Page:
Global debt levels have surged to a record $217 trillion in the first quarter of the year. This is 327 percent of the world’s annual economic output (GDP), reports the Institute of International Finance (IIF).
The surging debt was driven by emerging economies, which have increased borrowing by $3 trillion to $56 trillion. This amounts to 218 percent of their combined economic output, five percentage points greater year on year.
The biggest contributor was China with $2 trillion. In June, the International Monetary Fund urged Beijing to tackle its ballooning debt, describing it as unusually high for a developing economy. Some estimates say China’s debt stands at 260 percent of its GDP.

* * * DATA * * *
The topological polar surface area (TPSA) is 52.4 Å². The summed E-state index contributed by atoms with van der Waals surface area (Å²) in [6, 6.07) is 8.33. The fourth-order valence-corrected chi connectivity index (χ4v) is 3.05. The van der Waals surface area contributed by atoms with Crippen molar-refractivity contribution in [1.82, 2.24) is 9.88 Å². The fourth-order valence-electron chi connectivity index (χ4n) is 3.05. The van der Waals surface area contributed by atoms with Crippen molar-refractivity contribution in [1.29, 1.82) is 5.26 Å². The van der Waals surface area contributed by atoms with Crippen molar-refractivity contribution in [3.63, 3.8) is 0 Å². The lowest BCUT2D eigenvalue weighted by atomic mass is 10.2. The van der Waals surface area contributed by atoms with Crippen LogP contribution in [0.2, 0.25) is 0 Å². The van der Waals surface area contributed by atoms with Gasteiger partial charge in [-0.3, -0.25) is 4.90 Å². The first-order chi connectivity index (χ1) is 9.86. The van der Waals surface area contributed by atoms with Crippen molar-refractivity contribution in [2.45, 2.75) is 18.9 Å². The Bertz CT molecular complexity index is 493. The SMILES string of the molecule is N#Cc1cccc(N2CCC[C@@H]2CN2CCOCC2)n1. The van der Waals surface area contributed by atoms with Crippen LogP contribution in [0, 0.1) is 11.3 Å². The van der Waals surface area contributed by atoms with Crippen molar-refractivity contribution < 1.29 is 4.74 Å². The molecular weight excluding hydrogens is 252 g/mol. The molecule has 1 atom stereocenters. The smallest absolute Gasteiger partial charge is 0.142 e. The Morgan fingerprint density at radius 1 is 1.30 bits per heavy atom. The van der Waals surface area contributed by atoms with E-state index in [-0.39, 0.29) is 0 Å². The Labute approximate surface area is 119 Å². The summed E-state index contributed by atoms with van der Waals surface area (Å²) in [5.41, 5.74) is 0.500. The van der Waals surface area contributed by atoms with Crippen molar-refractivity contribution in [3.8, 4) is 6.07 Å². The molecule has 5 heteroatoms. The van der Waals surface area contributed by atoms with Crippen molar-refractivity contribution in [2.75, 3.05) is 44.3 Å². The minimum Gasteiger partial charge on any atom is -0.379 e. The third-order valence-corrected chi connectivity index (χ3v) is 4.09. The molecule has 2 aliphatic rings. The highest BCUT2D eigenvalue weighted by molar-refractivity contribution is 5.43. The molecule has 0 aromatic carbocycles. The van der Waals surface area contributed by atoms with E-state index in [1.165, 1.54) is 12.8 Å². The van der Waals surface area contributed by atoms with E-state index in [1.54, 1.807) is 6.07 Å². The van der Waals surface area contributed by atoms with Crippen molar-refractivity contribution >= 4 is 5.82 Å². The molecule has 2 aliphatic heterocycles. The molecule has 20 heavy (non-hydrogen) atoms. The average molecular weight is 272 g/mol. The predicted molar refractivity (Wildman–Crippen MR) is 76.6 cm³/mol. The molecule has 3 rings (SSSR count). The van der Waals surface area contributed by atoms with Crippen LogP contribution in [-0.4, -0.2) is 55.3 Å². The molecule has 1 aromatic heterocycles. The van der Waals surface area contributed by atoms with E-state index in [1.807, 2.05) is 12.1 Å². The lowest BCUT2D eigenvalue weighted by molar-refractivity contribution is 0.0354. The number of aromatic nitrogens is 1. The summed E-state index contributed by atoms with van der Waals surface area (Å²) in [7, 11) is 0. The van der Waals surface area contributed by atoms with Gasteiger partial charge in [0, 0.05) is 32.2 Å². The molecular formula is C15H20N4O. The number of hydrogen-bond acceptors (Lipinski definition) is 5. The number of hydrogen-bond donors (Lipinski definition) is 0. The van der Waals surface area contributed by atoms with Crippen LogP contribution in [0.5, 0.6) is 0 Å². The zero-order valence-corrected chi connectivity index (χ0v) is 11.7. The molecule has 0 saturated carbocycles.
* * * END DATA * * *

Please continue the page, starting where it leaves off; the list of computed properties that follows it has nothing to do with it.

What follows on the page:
Advanced economies have cut debt levels by $2 trillion over the past year. However, the US is approaching $20 trillion, almost 10 percent of global debt.
“Rising debt may create headwinds for long-term growth and eventually pose risks for financial stability,” the report said.
“In some cases, this sharp debt build-up has already started to become a drag on sovereign credit profiles, including in countries such as China and Canada,” it added.
Emerging hard currency-denominated debt grew by $200 billion in the past year – growing at its fastest pace since 2014. Seventy percent of the debt is in dollars, the report found.
“Rollover risk is high,” the IIF added.
The US and the EU could increase interest rates in the near future, thus making it more expensive for borrowers to repay, the report noted.